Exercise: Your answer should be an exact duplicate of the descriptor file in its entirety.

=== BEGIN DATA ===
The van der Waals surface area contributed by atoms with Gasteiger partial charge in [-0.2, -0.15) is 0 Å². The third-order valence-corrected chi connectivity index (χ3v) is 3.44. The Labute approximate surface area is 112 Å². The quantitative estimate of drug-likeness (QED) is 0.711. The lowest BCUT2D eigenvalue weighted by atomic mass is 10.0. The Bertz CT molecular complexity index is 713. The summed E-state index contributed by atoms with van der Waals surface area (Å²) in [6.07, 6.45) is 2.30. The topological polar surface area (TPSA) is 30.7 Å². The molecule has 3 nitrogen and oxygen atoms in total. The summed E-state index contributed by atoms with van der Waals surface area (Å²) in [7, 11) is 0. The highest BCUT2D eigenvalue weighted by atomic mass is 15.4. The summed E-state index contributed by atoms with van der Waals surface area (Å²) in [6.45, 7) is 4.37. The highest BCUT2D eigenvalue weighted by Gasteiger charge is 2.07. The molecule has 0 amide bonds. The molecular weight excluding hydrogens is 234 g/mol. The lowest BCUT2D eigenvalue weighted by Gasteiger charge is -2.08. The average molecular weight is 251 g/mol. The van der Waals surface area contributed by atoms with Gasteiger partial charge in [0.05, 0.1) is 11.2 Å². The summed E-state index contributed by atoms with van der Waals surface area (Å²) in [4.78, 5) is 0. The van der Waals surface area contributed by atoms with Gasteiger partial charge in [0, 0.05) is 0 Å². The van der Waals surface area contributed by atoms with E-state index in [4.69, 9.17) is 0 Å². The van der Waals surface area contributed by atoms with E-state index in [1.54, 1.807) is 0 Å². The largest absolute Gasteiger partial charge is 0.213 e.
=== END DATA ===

The van der Waals surface area contributed by atoms with Gasteiger partial charge in [-0.2, -0.15) is 0 Å². The third-order valence-corrected chi connectivity index (χ3v) is 3.44. The Labute approximate surface area is 112 Å². The quantitative estimate of drug-likeness (QED) is 0.711. The lowest BCUT2D eigenvalue weighted by atomic mass is 10.0. The Bertz CT molecular complexity index is 713. The summed E-state index contributed by atoms with van der Waals surface area (Å²) in [6.07, 6.45) is 2.30. The topological polar surface area (TPSA) is 30.7 Å². The molecule has 3 nitrogen and oxygen atoms in total. The summed E-state index contributed by atoms with van der Waals surface area (Å²) in [7, 11) is 0. The highest BCUT2D eigenvalue weighted by atomic mass is 15.4. The summed E-state index contributed by atoms with van der Waals surface area (Å²) in [6.45, 7) is 4.37. The highest BCUT2D eigenvalue weighted by Gasteiger charge is 2.07. The molecule has 0 amide bonds. The molecular weight excluding hydrogens is 234 g/mol. The lowest BCUT2D eigenvalue weighted by Gasteiger charge is -2.08. The average molecular weight is 251 g/mol. The van der Waals surface area contributed by atoms with Gasteiger partial charge in [0.05, 0.1) is 11.2 Å². The summed E-state index contributed by atoms with van der Waals surface area (Å²) in [4.78, 5) is 0. The van der Waals surface area contributed by atoms with Gasteiger partial charge in [0, 0.05) is 0 Å². The van der Waals surface area contributed by atoms with E-state index in [4.69, 9.17) is 0 Å². The van der Waals surface area contributed by atoms with E-state index in [1.54, 1.807) is 0 Å². The largest absolute Gasteiger partial charge is 0.213 e.